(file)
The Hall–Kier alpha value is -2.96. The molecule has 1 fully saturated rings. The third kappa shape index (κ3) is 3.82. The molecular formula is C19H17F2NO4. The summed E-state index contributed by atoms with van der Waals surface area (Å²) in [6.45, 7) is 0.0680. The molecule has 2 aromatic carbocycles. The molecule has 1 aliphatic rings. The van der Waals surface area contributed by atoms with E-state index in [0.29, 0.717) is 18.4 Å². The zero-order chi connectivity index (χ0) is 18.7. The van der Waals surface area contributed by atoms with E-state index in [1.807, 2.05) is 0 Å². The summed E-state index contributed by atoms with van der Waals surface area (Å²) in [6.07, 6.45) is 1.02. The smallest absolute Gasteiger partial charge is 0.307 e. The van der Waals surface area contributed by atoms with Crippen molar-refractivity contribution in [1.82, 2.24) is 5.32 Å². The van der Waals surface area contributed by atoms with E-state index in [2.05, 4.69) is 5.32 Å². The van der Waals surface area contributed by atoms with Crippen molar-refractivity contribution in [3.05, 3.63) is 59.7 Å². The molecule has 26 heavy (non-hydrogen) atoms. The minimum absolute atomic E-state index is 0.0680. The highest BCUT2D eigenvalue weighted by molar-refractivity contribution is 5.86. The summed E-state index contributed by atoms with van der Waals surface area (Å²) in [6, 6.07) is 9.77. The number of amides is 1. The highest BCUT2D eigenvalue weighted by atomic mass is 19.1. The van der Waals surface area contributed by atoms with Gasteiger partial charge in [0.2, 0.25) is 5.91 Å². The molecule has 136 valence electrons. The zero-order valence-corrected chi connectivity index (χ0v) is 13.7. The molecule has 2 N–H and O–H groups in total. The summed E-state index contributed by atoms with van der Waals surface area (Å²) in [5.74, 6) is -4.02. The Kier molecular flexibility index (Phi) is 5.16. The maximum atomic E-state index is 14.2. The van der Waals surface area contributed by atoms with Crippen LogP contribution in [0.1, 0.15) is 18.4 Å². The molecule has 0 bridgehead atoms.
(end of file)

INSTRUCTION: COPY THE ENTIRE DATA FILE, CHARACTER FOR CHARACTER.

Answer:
The Hall–Kier alpha value is -2.96. The molecule has 1 fully saturated rings. The third kappa shape index (κ3) is 3.82. The molecular formula is C19H17F2NO4. The summed E-state index contributed by atoms with van der Waals surface area (Å²) in [6.45, 7) is 0.0680. The molecule has 2 aromatic carbocycles. The molecule has 1 aliphatic rings. The van der Waals surface area contributed by atoms with E-state index in [0.29, 0.717) is 18.4 Å². The zero-order chi connectivity index (χ0) is 18.7. The van der Waals surface area contributed by atoms with E-state index in [1.807, 2.05) is 0 Å². The summed E-state index contributed by atoms with van der Waals surface area (Å²) in [6.07, 6.45) is 1.02. The smallest absolute Gasteiger partial charge is 0.307 e. The van der Waals surface area contributed by atoms with Crippen molar-refractivity contribution in [1.82, 2.24) is 5.32 Å². The van der Waals surface area contributed by atoms with E-state index in [2.05, 4.69) is 5.32 Å². The van der Waals surface area contributed by atoms with Crippen molar-refractivity contribution in [3.05, 3.63) is 59.7 Å². The molecule has 26 heavy (non-hydrogen) atoms. The minimum absolute atomic E-state index is 0.0680. The highest BCUT2D eigenvalue weighted by molar-refractivity contribution is 5.86. The summed E-state index contributed by atoms with van der Waals surface area (Å²) in [6, 6.07) is 9.77. The number of amides is 1. The highest BCUT2D eigenvalue weighted by atomic mass is 19.1. The van der Waals surface area contributed by atoms with Gasteiger partial charge in [0.2, 0.25) is 5.91 Å². The molecule has 136 valence electrons. The zero-order valence-corrected chi connectivity index (χ0v) is 13.7. The molecule has 2 N–H and O–H groups in total. The summed E-state index contributed by atoms with van der Waals surface area (Å²) in [5.74, 6) is -4.02. The Kier molecular flexibility index (Phi) is 5.16. The maximum atomic E-state index is 14.2. The van der Waals surface area contributed by atoms with Crippen LogP contribution in [0.1, 0.15) is 18.4 Å². The molecule has 0 bridgehead atoms.